The man looked aside toward the floor to ceiling windows. “*** your choice,” he spat, and turned. A split second decision had him tearing across the apartment and toward them, intent on smashing through them -- and he hit solid rock and brick. The windows were gone, replaced by more wall, as real as his own flesh as he smashed his fists uselessly against it. When he turned, it got worse -- now there were no exits and he was simply trapped in a stone box with no one but Sinjin Fai quietly staring at him in the dark.

There was no heart to beat in his chest, but he knew the smell of death in the air as the sinner stalked quietly toward him. “You think killing me is going to make a difference?” He sneered, bearing his teeth at the Sinjin. “You’re *** meddling in things you don’t understand. They’re not going to make the same mistake with you twice--” The spaniard seemed to loom before him, his shadow stretching out and licking at his heels, grasping at him, holding him down as a perfect cheshire smile shined brightly in the dark.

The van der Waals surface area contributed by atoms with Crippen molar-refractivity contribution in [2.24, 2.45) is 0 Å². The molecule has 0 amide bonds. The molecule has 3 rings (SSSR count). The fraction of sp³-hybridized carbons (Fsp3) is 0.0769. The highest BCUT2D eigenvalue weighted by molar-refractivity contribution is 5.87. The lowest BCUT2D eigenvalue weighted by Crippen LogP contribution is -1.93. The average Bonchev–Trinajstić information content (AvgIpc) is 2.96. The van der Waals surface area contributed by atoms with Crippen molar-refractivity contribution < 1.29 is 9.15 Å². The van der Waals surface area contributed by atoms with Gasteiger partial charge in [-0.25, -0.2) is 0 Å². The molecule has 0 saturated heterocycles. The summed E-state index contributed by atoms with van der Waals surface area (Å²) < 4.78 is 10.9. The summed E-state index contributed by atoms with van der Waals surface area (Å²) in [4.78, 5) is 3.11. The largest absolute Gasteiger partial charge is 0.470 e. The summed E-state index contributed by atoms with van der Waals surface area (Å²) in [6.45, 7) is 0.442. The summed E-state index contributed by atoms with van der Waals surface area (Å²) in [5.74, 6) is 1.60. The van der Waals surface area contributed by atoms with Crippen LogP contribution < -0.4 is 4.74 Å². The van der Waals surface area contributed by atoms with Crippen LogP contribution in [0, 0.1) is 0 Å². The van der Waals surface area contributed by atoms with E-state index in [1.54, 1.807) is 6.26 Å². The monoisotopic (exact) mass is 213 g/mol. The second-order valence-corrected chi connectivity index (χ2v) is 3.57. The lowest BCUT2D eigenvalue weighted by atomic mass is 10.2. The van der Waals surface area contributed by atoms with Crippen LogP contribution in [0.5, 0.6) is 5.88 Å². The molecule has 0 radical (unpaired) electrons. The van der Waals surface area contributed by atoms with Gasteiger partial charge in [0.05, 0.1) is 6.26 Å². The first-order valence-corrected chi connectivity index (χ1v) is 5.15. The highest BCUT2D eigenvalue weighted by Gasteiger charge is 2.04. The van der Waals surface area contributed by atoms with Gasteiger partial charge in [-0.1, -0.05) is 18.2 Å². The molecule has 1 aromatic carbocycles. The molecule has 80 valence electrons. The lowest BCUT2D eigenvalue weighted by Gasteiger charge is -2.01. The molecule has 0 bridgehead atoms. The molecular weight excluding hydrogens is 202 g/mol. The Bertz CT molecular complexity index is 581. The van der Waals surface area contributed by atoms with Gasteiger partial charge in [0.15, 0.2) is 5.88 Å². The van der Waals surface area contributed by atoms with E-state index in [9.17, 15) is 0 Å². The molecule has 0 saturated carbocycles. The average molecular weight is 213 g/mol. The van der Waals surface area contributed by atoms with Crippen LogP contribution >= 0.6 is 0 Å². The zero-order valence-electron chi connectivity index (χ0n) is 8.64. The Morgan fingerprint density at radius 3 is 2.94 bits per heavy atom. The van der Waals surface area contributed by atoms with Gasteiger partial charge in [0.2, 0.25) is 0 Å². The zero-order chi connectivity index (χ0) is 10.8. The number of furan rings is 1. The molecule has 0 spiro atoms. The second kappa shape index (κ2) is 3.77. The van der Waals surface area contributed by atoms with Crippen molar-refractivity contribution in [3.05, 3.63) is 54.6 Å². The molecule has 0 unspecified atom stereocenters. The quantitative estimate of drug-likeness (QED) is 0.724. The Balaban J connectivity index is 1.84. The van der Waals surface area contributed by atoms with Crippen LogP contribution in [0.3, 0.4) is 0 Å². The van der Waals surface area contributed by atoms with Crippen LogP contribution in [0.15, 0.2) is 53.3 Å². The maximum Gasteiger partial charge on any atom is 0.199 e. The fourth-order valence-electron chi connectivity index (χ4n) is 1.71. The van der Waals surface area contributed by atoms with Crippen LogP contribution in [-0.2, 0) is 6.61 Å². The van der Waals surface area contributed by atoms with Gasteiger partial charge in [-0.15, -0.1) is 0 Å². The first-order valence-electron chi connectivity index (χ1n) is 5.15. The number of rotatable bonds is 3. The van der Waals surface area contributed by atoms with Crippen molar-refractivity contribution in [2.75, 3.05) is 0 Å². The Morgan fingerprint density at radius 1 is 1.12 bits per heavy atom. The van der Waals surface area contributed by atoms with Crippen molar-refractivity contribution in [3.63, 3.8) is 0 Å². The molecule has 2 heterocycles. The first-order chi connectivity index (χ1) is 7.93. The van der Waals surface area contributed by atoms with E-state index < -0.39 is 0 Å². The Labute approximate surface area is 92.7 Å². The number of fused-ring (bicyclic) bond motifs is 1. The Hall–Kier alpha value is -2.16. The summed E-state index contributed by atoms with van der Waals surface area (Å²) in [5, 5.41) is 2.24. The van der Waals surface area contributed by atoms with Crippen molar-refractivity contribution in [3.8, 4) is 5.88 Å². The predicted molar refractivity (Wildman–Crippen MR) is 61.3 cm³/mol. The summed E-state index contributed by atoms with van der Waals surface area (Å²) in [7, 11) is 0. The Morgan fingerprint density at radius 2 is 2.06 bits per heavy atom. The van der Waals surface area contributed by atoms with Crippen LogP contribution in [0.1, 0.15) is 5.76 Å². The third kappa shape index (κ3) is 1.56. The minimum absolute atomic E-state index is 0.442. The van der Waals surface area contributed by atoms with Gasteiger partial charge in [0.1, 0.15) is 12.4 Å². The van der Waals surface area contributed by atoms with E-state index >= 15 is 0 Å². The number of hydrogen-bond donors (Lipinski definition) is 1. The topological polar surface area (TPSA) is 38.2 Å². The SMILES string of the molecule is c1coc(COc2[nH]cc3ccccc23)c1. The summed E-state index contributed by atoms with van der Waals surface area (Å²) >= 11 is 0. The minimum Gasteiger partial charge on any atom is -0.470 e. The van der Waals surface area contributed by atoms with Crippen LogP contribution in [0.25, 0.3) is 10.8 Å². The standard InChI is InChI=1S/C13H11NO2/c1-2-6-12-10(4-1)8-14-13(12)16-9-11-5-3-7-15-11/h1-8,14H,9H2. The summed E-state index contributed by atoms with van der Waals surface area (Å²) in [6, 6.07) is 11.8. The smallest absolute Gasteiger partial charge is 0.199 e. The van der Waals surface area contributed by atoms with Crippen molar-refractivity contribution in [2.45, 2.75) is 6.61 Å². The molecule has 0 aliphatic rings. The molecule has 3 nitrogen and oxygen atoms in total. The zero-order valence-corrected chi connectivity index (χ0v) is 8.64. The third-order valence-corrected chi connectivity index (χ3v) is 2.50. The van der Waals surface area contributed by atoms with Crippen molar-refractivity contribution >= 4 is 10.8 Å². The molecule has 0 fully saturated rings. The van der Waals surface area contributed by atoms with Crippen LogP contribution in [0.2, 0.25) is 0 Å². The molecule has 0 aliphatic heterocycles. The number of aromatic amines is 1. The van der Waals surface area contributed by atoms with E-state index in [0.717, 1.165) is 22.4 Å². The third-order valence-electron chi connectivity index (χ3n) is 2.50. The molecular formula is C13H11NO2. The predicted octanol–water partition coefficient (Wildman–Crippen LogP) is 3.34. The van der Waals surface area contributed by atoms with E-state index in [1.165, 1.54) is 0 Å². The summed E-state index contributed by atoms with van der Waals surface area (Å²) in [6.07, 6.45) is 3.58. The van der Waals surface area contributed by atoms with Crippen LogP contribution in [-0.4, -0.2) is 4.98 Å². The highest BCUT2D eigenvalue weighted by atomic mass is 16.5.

“Oh no, please,” he whispered as his face elongated, monstrous and without ken for mortal minds. “Send more--”




Sinjin Fai stood by the door of the Deadwood, hanging his coat on the peg attached to the wall. On the floor, a man and a woman writhed and screamed, tortured by nightmares and figments that only they could see and hear. After carefully rolling up his sleeves, Sinjin reached in one pocket for his cigarettes. On another day, he may have simply killed them and left them on the streets for the sun to burn them up. Tonight he would take his time.

Tonight he would soothe the beast.